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Old 07-18-2020, 07:55 AM   #15
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Just be aware of the extra width of a dolly compared to towing 4-down. It can be very tricky at some gas stations, especially if they don't have RV/truck lanes. Depending on your angle, you may need a spotter when leaving to ensure you don't get a dolly wheel hung up on those concrete posts next to many pumps.



We used a Kar Kaddy SS for a few years; nice thing about them is they are steerable, and have an integrated surge brake system, so no need for installing an electric brake controller. They also store in a smaller space as the ramps fold up, and the tongue folds.



I did the same as others have mentioned, replaced the tires with the highest load rated tires available.
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Old 07-18-2020, 08:21 AM   #16
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I use the Acme dolly with the smaller tires my experience on tire wear and temperature is vastly different than Crasher’s. I have put more than 6,000 miles on it with very little tire wear and tires are always just warm to touch.
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Old 07-18-2020, 08:36 AM   #17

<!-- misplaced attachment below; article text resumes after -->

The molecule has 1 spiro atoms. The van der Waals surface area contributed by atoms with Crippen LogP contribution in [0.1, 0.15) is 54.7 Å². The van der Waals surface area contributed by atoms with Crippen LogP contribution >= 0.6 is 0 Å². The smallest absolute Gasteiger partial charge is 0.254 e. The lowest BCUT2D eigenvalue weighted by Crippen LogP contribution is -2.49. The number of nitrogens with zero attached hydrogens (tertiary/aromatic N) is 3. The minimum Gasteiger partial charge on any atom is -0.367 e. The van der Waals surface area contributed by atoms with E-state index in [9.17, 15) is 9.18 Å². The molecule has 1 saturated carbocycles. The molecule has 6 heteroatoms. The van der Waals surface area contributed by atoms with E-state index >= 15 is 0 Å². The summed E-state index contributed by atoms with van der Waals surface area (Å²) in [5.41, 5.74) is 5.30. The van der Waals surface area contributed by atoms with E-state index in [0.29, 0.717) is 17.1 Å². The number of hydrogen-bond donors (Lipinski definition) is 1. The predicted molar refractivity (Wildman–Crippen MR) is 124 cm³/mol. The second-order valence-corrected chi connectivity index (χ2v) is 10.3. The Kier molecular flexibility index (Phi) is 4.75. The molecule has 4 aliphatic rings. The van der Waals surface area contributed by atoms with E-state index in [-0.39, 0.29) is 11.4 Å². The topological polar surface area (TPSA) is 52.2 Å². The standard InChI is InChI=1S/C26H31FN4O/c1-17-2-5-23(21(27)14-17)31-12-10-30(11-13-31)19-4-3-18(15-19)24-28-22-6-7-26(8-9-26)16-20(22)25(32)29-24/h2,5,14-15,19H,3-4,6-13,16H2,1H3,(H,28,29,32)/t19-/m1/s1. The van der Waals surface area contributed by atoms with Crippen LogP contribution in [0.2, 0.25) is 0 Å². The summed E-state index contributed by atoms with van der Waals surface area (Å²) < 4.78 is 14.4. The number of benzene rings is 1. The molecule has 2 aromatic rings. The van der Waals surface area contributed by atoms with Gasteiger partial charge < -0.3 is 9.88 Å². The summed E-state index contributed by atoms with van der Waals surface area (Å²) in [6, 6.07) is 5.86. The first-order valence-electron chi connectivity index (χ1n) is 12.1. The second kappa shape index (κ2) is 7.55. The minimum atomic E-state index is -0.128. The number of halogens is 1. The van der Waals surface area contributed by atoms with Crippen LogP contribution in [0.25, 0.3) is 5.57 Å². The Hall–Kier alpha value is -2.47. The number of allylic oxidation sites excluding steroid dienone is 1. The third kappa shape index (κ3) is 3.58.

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I use the Acme dolly with the smaller tires my experience on tire wear and temperature is vastly different than Crasher’s. I have put more than 6,000 miles on it with very little tire wear and tires are always just warm to touch.
Me Too. Never any problems with tire wear, and I have the original 10 inch wheels on mine.

The vehicles front tires must be allowed to roll forward and backward a little, AND the steering wheel must be unlocked, otherwise the dolly tires are pulled sideways on even the slight turns.

i.e. don't honker down on the straps so the tires can't move at all.
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Old 07-18-2020, 08:36 AM   #18
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I use the Acme dolly with the smaller tires my experience on tire wear and temperature is vastly different than Crasherís. I have put more than 6,000 miles on it with very little tire wear and tires are always just warm to touch.
We had a newer Acme with the bigger tires and never had a problem with the tires. Regardless of using a tow dolly or flat tow, it is critical that you view all gas pumps with an escape strategy as the number one priority. While on the road, and starting to look for a gas stop, my wife uses satellite map views to get an idea of the most likely places to stop. Also love the Flying J RV lanes. Some folks are very happy with their tow dolly solution, we were not, and moved on to a flat tow. You won't know which you are until you try it.
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Old 07-18-2020, 01:36 PM   #19